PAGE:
Archive for Violin

Violinist Roman Mints Releases a New Exploration of Hindemith’s Works for Violin & Piano

Possessing a passion for the avant-garde and an extraordinary creative energy, Roman Mints is considered one of the most original musicians of his generation. The acclaimed Russian violinist is joined by Van Cliburn International Piano Competition winner Alexander Kobrin for a new recording of Hindemith’s Complete Works for Violin and Piano, available from Quartz Music on April 5, 2019.

A longtime champion of of contemporary composers, Roman Mints’s deep appreciation for the works of Paul Hindemith began when he was a young violinist, studying in Moscow in the 1980s: “This music, written not just before I was born but closer to the time of my grandparents’ birth, felt completely contemporary, and daringly advanced in its sound … From the time I put Sonata in D on the stand, I was gripped by the first subject, constructed from seconds and sevenths, marked to be played with stony defiance. I was never the same again and Hindemith became my window into contemporary music.”

First and foremost a violinist and a violist himself, Hindemith’s four violin sonatas span the composer’s lifetime, offering an overview of his stylistic influences, from the German Late Romantics to polytonality and atonality, to his own eclectic, personal style intergrating Baroque and Classical elements. Also included in this survey are the the Kleine Sonata for viola d’amore and piano and Trauermusik, written in just one day in honor of the death of King George. Reflecting upon this new recording with Alexander Korbin, Mints said, “We had drawn the portrait of a man whose wildness hid a tender side, whose severity concealed humour, and behind whose crustiness there lay a capacity for ecstasy. I began to understand how he had resonated with me as a 13-year-old, and why he continues to hold a special place in my heart.”

Most recently for Quartz Music, Roman Mints released an album of music by the contemporary Russian composer Leonid Desyatnikov, which received a 5-star review in BBC Music Magazine and Audiophile Audition called “some of the most interesting music you’ve never heard of.” Also for Quartz Music, Roman Mints released an album of works for violin and piano by Alfred Schnittke, which the San Francisco Chronicle called “a thrilling reminder of the eloquence this composer … superb performances from Mints and [Katya] Apekisheva.” The New York Times called his previous release, Dance of Shadows, an innovative program of music by Ysaÿe, Piazzolla, and Schnittke, as well as a premiere by Dobrinka Tabakova “fascinating and technically brilliant,” while Strings Magazine called the recital “a thing of haunting beauty and magic.”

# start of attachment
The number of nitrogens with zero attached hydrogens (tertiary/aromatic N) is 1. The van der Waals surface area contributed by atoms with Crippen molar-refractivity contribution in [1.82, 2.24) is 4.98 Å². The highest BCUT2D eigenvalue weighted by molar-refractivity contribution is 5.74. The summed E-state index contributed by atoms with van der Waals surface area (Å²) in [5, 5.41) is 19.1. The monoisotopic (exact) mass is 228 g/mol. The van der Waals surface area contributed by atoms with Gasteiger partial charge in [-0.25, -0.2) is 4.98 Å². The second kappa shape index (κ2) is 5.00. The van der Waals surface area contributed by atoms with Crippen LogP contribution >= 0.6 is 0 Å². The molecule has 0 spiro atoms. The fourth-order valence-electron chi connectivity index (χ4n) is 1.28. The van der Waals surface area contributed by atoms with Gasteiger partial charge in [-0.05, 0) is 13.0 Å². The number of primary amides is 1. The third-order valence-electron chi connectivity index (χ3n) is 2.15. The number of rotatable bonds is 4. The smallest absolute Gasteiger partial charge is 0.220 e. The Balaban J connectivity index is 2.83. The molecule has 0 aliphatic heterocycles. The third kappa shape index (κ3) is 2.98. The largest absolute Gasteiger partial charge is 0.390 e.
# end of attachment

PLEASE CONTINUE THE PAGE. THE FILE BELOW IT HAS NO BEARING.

ROMAN MINTS was born in Moscow and began playing the violin at the age of five. In 1994, Mints won a Foundation Scholarship to the Royal College of Music in London and also studied at the Guildhall School of Music and Drama, winning prizes at each, alongside contemporaries Dobrinka Tabakova, Elena Langer, Maxim Rysanov, and Kristina Blaumane. Along with championing the work of Leonid Desyatnikov, Mints has given the Russian premieres of works by Golijov, Tavener, MacMillan, Mozetich and world premieres of over fifty works including compositions from Tabakova, Bennett, Langer, Finnissy, Irvine and others. He has worked alongside conductors Andrew Davis, Saulius Sondeckis, Vladimir Ziva, Vladimir Ponkin, and Philipp Chizhevsky, amongst others. Mints has performed with such prominent groups as London Mozart Players, London Chamber Orchestra, Lithuanian Chamber Orchestra, Musica Viva Orchestra, Russian Philharmonia, Kremerata Baltica, Prague Soloists and Prague Sinfonia. In 1998, alongside oboist Dmitry Bulgakov, he founded the Homecoming Chamber Music Festival which takes place annually in Moscow. Mints’s previous recordings also include the Grammy-nominated String Paths for ECM, and releases for the Black Box and Harmonia Mundi labels.  Roman Mints plays a Francesco Ruggieri violin, circa 1685.

Pianist ALEXANDER KOBRIN’s prize-winning performances have been praised for their brilliant technique, musicality and emotional engagement with the audience. In 2005, Alexander Kobrin was awarded the Nancy Lee and Perry R. Bass Gold Medal at the Twelfth Van Cliburn International Piano Competition in Fort Worth. His numerous successes in competitions also include top prizes at the Busoni, Hamamatsu, and Scottish International Piano Competitions. Kobrin has performed with many of the world’s great orchestras including the New York Philharmonic, Tokyo Philharmonic, Russian National Orchestra, Belgrade Philharmonic, English Chamber Orchestra, Orchestra Verdi, Orchestre de la Suisse Romande, among many others, with conductors including Mikhail Pletnev, Mikhail Jurovsky, James Conlon, Vassiliy Petrenko and Yuri Bashmet. His piano recitals have been heard in major halls worldwide, including Avery Fisher Hall in New York, the Kennedy Centre in Washington, the Albert Hall and Wigmore Hall in London, Louvre Auditorium, the Great Hall of the Moscow Conservatoire, Sala Verdi in Milan, and annual concert tours in Japan, China and Taiwan. His recordings can be heard on the Harmonia Mundi, Quartz, and Centaur labels.

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World Premiere Recording of Desyatnikov’s Sketches to Sunset Featuring Acclaimed Violinist Roman Mints